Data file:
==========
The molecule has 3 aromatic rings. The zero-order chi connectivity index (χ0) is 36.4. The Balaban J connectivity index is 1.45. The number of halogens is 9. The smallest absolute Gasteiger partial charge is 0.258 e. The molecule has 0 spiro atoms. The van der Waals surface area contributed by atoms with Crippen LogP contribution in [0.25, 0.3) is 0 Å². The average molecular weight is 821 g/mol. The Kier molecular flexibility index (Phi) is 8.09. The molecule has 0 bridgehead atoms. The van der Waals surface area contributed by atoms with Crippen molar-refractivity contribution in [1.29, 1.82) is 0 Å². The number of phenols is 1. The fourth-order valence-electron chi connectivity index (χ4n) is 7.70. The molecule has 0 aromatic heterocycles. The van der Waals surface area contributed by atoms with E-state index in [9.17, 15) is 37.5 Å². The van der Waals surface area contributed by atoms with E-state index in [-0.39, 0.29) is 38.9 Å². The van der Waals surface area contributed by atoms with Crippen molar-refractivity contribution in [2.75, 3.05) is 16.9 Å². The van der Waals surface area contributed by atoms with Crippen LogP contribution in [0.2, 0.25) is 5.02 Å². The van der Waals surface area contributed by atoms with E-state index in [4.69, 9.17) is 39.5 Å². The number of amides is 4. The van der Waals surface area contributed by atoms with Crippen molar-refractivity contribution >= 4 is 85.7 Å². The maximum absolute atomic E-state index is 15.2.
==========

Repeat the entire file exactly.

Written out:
The molecule has 3 aromatic rings. The zero-order chi connectivity index (χ0) is 36.4. The Balaban J connectivity index is 1.45. The number of halogens is 9. The smallest absolute Gasteiger partial charge is 0.258 e. The molecule has 0 spiro atoms. The van der Waals surface area contributed by atoms with Crippen LogP contribution in [0.25, 0.3) is 0 Å². The average molecular weight is 821 g/mol. The Kier molecular flexibility index (Phi) is 8.09. The molecule has 0 bridgehead atoms. The van der Waals surface area contributed by atoms with Crippen molar-refractivity contribution in [1.29, 1.82) is 0 Å². The number of phenols is 1. The fourth-order valence-electron chi connectivity index (χ4n) is 7.70. The molecule has 0 aromatic heterocycles. The van der Waals surface area contributed by atoms with E-state index in [9.17, 15) is 37.5 Å². The van der Waals surface area contributed by atoms with E-state index in [-0.39, 0.29) is 38.9 Å². The van der Waals surface area contributed by atoms with Crippen molar-refractivity contribution in [2.75, 3.05) is 16.9 Å². The van der Waals surface area contributed by atoms with Crippen LogP contribution in [0.2, 0.25) is 5.02 Å². The van der Waals surface area contributed by atoms with E-state index in [4.69, 9.17) is 39.5 Å². The number of amides is 4. The van der Waals surface area contributed by atoms with Crippen molar-refractivity contribution >= 4 is 85.7 Å². The maximum absolute atomic E-state index is 15.2.